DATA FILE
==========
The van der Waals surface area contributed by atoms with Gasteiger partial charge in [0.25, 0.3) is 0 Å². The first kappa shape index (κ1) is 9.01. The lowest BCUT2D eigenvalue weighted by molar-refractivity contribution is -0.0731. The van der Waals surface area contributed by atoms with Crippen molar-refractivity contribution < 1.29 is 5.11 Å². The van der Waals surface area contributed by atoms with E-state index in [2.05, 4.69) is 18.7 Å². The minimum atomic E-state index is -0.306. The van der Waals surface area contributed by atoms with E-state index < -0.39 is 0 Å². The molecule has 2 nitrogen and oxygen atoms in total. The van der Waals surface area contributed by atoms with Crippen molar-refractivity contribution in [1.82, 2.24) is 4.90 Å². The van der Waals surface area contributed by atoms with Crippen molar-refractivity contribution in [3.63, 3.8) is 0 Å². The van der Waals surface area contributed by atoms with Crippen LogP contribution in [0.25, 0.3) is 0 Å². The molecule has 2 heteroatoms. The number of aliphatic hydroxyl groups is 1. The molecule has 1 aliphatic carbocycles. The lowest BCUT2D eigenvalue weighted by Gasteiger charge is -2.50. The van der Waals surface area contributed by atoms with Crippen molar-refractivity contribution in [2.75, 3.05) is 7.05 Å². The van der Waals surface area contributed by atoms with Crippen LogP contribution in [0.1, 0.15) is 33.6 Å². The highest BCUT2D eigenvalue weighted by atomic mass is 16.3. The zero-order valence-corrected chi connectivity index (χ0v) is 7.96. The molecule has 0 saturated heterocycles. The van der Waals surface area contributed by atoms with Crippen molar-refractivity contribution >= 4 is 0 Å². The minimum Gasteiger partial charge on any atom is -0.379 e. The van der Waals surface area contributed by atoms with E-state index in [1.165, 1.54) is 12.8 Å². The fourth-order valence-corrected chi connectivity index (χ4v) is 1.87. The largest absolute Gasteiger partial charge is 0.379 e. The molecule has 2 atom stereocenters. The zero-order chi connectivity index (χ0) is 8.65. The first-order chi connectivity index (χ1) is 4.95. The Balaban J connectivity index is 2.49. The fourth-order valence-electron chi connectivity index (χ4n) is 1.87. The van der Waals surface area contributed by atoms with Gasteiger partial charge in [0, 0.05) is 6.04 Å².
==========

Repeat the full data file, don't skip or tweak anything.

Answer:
The van der Waals surface area contributed by atoms with Gasteiger partial charge in [0.25, 0.3) is 0 Å². The first kappa shape index (κ1) is 9.01. The lowest BCUT2D eigenvalue weighted by molar-refractivity contribution is -0.0731. The van der Waals surface area contributed by atoms with Crippen molar-refractivity contribution < 1.29 is 5.11 Å². The van der Waals surface area contributed by atoms with E-state index in [2.05, 4.69) is 18.7 Å². The minimum atomic E-state index is -0.306. The van der Waals surface area contributed by atoms with E-state index < -0.39 is 0 Å². The molecule has 2 nitrogen and oxygen atoms in total. The van der Waals surface area contributed by atoms with Crippen molar-refractivity contribution in [1.82, 2.24) is 4.90 Å². The van der Waals surface area contributed by atoms with Crippen molar-refractivity contribution in [3.63, 3.8) is 0 Å². The van der Waals surface area contributed by atoms with Crippen LogP contribution in [0.25, 0.3) is 0 Å². The molecule has 2 heteroatoms. The number of aliphatic hydroxyl groups is 1. The molecule has 1 aliphatic carbocycles. The lowest BCUT2D eigenvalue weighted by Gasteiger charge is -2.50. The van der Waals surface area contributed by atoms with Crippen molar-refractivity contribution in [2.75, 3.05) is 7.05 Å². The van der Waals surface area contributed by atoms with Crippen LogP contribution in [0.1, 0.15) is 33.6 Å². The highest BCUT2D eigenvalue weighted by atomic mass is 16.3. The zero-order valence-corrected chi connectivity index (χ0v) is 7.96. The molecule has 0 saturated heterocycles. The van der Waals surface area contributed by atoms with Crippen molar-refractivity contribution >= 4 is 0 Å². The minimum Gasteiger partial charge on any atom is -0.379 e. The van der Waals surface area contributed by atoms with E-state index in [1.165, 1.54) is 12.8 Å². The fourth-order valence-corrected chi connectivity index (χ4v) is 1.87. The largest absolute Gasteiger partial charge is 0.379 e. The molecule has 2 atom stereocenters. The zero-order chi connectivity index (χ0) is 8.65. The first-order chi connectivity index (χ1) is 4.95. The Balaban J connectivity index is 2.49. The fourth-order valence-electron chi connectivity index (χ4n) is 1.87. The van der Waals surface area contributed by atoms with Gasteiger partial charge in [0, 0.05) is 6.04 Å².